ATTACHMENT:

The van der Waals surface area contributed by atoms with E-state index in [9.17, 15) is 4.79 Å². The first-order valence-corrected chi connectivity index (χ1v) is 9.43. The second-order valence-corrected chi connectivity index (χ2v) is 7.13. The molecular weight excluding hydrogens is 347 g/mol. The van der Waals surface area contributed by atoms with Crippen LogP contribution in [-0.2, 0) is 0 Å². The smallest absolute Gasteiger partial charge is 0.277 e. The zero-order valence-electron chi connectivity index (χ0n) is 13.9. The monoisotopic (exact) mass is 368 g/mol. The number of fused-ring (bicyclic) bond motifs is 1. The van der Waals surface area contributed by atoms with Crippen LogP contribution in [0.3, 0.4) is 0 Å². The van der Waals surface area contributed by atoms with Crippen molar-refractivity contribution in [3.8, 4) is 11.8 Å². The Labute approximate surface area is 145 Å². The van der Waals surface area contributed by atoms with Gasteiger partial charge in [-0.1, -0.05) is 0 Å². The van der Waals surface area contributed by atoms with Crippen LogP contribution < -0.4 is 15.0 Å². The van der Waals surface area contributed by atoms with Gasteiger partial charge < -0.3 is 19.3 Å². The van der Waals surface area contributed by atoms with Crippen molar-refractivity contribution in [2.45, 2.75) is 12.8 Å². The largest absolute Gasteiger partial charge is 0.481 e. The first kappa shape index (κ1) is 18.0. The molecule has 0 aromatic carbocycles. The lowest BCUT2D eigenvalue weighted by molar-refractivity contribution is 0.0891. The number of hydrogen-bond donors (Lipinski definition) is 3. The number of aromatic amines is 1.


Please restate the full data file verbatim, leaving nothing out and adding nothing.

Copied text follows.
The van der Waals surface area contributed by atoms with E-state index in [9.17, 15) is 4.79 Å². The first-order valence-corrected chi connectivity index (χ1v) is 9.43. The second-order valence-corrected chi connectivity index (χ2v) is 7.13. The molecular weight excluding hydrogens is 347 g/mol. The van der Waals surface area contributed by atoms with Crippen LogP contribution in [-0.2, 0) is 0 Å². The smallest absolute Gasteiger partial charge is 0.277 e. The zero-order valence-electron chi connectivity index (χ0n) is 13.9. The monoisotopic (exact) mass is 368 g/mol. The number of fused-ring (bicyclic) bond motifs is 1. The van der Waals surface area contributed by atoms with Crippen LogP contribution in [0.3, 0.4) is 0 Å². The van der Waals surface area contributed by atoms with Crippen molar-refractivity contribution in [3.8, 4) is 11.8 Å². The Labute approximate surface area is 145 Å². The van der Waals surface area contributed by atoms with Gasteiger partial charge in [-0.1, -0.05) is 0 Å². The van der Waals surface area contributed by atoms with Crippen LogP contribution < -0.4 is 15.0 Å². The van der Waals surface area contributed by atoms with Gasteiger partial charge < -0.3 is 19.3 Å². The van der Waals surface area contributed by atoms with Crippen molar-refractivity contribution in [2.45, 2.75) is 12.8 Å². The largest absolute Gasteiger partial charge is 0.481 e. The first kappa shape index (κ1) is 18.0. The molecule has 0 aromatic carbocycles. The lowest BCUT2D eigenvalue weighted by molar-refractivity contribution is 0.0891. The number of hydrogen-bond donors (Lipinski definition) is 3. The number of aromatic amines is 1.